The L-word is either overused or avoided completely. A child might say ‘I love jelly’, but an adult may be unable to say ‘I love you’ to the person they married.
Love is most clearly seen in the price someone pays in order to love others. Jesus said: ‘Greater love has no man than he who lays down his life for his friend. . . I have called you friends.’ [John 15:13ff]
But to what degree should we love? In Scripture we see this answered in the following way.
‘Love the Lord your God with all you heart, soul, mind and strength.’ [Luke 10:27] In other words, love God with everything you are: your beliefs (heart), your feelings (soul), your thinking (mind) and your ability (strength).
Jesus said: ‘A new commandment I give unto you: Love another as I have loved you.’ [John 13:34] How has Jesus loved us? Jesus has loved us with everything He is. He loved us so much he died for us. In the same way, Jesus says, love each other the same way you have received love from Him.
‘Love your neighbour as yourself.’ [Matthew 22:39] This command is known as the second command to love in the Hebrew Scriptures. We are to love those who we are associated with as much as we love ourselves. This command implies we are to love ourselves, not hate ourselves. St Paul applies this command this way: ‘Look not only to your own interests but also the interests of others.’ Treating every relationship with an associate as a contest does not lead to a blessed, successful life. Treating others the way you would like to be treated does. Jesus formulated the following rule: ‘Do unto others as you would have them do unto you’. This is a practical way of implementing this law of love. A culture that practices this is a good culture, a culture that does not do this is a bad culture. Not all cultures are equal.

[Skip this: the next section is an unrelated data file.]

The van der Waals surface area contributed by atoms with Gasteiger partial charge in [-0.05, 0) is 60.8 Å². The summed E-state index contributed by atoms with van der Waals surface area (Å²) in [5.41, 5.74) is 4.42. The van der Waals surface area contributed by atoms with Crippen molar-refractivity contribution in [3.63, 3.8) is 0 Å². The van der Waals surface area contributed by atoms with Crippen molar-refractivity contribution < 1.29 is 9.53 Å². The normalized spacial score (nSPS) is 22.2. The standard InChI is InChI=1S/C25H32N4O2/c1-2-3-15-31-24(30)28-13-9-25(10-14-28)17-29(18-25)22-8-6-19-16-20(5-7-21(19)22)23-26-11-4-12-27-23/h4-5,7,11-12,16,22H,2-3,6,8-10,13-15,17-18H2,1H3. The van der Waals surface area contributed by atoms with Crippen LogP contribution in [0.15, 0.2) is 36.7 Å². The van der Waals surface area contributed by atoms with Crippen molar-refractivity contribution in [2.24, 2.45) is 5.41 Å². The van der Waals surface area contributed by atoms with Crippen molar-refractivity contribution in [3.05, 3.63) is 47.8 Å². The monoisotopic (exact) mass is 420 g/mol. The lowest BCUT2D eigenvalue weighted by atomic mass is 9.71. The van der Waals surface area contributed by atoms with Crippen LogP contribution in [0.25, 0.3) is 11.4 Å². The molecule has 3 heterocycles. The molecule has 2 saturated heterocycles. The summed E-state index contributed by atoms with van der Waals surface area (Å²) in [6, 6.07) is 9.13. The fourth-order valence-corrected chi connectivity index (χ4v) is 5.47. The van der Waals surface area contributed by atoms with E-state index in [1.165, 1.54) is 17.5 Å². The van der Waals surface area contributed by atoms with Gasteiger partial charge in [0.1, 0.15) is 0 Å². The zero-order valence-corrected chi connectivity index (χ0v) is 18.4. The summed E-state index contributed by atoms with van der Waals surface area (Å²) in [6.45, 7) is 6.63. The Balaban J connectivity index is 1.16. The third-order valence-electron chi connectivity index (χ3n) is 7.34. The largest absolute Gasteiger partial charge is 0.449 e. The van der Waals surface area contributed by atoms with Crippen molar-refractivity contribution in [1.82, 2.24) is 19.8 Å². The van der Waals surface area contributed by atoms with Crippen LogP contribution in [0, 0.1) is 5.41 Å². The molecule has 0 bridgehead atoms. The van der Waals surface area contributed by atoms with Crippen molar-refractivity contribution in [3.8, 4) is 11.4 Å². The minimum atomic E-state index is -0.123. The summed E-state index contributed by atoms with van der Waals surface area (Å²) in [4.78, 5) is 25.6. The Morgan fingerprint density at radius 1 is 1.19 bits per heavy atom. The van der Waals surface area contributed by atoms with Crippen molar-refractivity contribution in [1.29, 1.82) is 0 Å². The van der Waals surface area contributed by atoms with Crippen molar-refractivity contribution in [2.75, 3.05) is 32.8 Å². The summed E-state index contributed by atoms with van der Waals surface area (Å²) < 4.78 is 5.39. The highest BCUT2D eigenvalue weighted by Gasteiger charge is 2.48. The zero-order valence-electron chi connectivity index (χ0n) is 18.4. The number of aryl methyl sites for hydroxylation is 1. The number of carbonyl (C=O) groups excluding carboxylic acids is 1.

It is important that this is a practice, not merely something that is talked about. It starts with the people closest to us: our spouse, our children, our extended family, our friends, our neighbours in the street, our customers, our suppliers, our leaders, our employees.
Anything that weakens this and replaces it with a contest culture, in which problems provoke conflict rather than working together to create solutions, is a backwards step. Nations that have this culture of ‘love thy neighbour’ are nations that people can feel at home in. Nations where everything is a conflict are uneasy places to live in, and people want to escape.
Lastly, Jesus said: ‘Love your enemies, bless those cursing you, do good to those hating you, and pray for those accusing you falsely, and persecuting you.’ [Matthew 5:44] Jesus did not say to love your neighbour with ‘all your heart, soul, mind and strength’, nor did He say, ‘Love your enemy as I have loved you’, nor did He say, ‘Love your enemy as yourself’. Nevertheless, He did say, ‘love your enemies’. This does not mean ‘Let them win’. But it does offer the possibility of a route out of conflict and into peace, if not friendship. It does not promise certainty, because if the enemy still is determined to fight their battle, then battle will continue.
Scripture says, ‘If your enemy is hungry, give him food to eat, and if he is thirsty, give him water to drink’. Again, this does not ensure peace and harmony breaks out, but it signals to the enemy that it could, if they were but willing to accept the truth of it.
If we want the world to be a less crazy place, this pathway to peace is the route to take.
The Lord bless you,
President – Jesus Christ for Muslims